In a letter to the director general, they said the BBC is “unfairly representing” Leave voters by focusing on those who regret their decision.
The MPs warned the future of the BBC “will be in doubt” if it is not seen as a impartial broker.
The BBC said it was its job to “scrutinise and analyse” Brexit issues.
The letter was organised by Conservative MP Julian Knight, a former BBC journalist who backed Remain but says that has not stopped him disagreeing with the stance of the coverage.
It was signed by 60 other Tories including Iain Duncan Smith and Theresa Villiers.
Two Conservative peers, three Labour MPs, eight DUP MPs, two DUP peers and UKIP’s only MP, Douglas Carswell, also added their names.
‘Future in doubt’
They said the BBC’s inability to break out of “pre-referendum pessimism” and to accept new facts was skewing its coverage of Brexit.
“If politicians and the public don’t view it as an impartial broker, then the future of the BBC will be in doubt,” the letter stated.
It said many Leave-voting constituencies have felt their views have been unfairly represented by the BBC.
“This phenomenon is weakening the BBC’s bond with the 52% who voted Leave and all who wish to make a success of the decision made,” it added.
MPs also claimed the BBC had “skewed” good economic news since the referendum and “licence fee-payers have the right to expect better”.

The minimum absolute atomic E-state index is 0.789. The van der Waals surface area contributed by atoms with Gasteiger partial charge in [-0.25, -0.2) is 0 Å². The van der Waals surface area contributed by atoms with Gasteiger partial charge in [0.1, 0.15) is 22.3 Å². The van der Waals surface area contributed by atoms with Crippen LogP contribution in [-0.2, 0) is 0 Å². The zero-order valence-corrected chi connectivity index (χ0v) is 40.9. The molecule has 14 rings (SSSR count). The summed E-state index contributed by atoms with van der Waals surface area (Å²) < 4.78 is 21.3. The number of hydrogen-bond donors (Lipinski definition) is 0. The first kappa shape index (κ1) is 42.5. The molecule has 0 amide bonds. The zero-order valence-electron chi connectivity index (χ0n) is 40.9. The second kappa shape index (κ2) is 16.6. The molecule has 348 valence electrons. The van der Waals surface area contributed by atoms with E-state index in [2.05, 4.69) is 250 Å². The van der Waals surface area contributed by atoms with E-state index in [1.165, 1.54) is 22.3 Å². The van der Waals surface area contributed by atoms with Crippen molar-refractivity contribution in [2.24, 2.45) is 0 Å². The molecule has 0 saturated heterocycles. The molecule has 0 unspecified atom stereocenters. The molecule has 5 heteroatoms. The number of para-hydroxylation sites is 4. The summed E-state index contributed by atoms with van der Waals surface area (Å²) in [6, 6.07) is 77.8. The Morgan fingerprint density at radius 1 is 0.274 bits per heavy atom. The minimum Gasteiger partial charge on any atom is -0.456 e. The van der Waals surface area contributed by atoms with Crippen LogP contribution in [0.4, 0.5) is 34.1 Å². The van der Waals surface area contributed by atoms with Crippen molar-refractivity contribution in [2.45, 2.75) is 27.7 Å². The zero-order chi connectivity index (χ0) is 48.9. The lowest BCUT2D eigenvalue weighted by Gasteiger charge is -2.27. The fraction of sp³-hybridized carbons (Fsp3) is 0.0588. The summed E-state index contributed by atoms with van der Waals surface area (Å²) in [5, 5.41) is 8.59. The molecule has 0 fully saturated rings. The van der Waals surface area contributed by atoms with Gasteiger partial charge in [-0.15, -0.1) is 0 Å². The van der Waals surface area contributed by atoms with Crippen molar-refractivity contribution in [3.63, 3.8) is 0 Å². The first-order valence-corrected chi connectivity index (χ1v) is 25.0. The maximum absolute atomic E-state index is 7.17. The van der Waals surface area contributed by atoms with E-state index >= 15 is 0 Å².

The letter, which was also copied to the incoming chair of the BBC Board Sir David Clementi, did not include any specific examples.
It is best understood as a warning from the BBC’s detractors that they expect a reasonable hearing in the Brexit negotiations in Europe, says the BBC’s media editor Amol Rajan.
‘Job to scrutinise’
The MPs said BBC bias can have a substantial effect on the national debate and its coverage also shapes international perception of the UK.
“We fear that, by misrepresenting our country either as xenophobic or regretful of the Leave vote, the BBC will undermine our efforts to carve out a new, global role for this country,” they added.
The MPs urged the BBC to take steps to “correct these flaws” in its Brexit coverage.
A BBC spokesman said: “While we are always live to our critics and understand that passions are running high on all sides of the debate, it is the job of the BBC to scrutinise and analyse the issues on behalf of the public and to hold politicians to account across the political spectrum.
“That is what the BBC has been doing. It is what the BBC will continue to do. It is precisely because of this, that the public trusts the BBC.”
That final statement has to be a joke!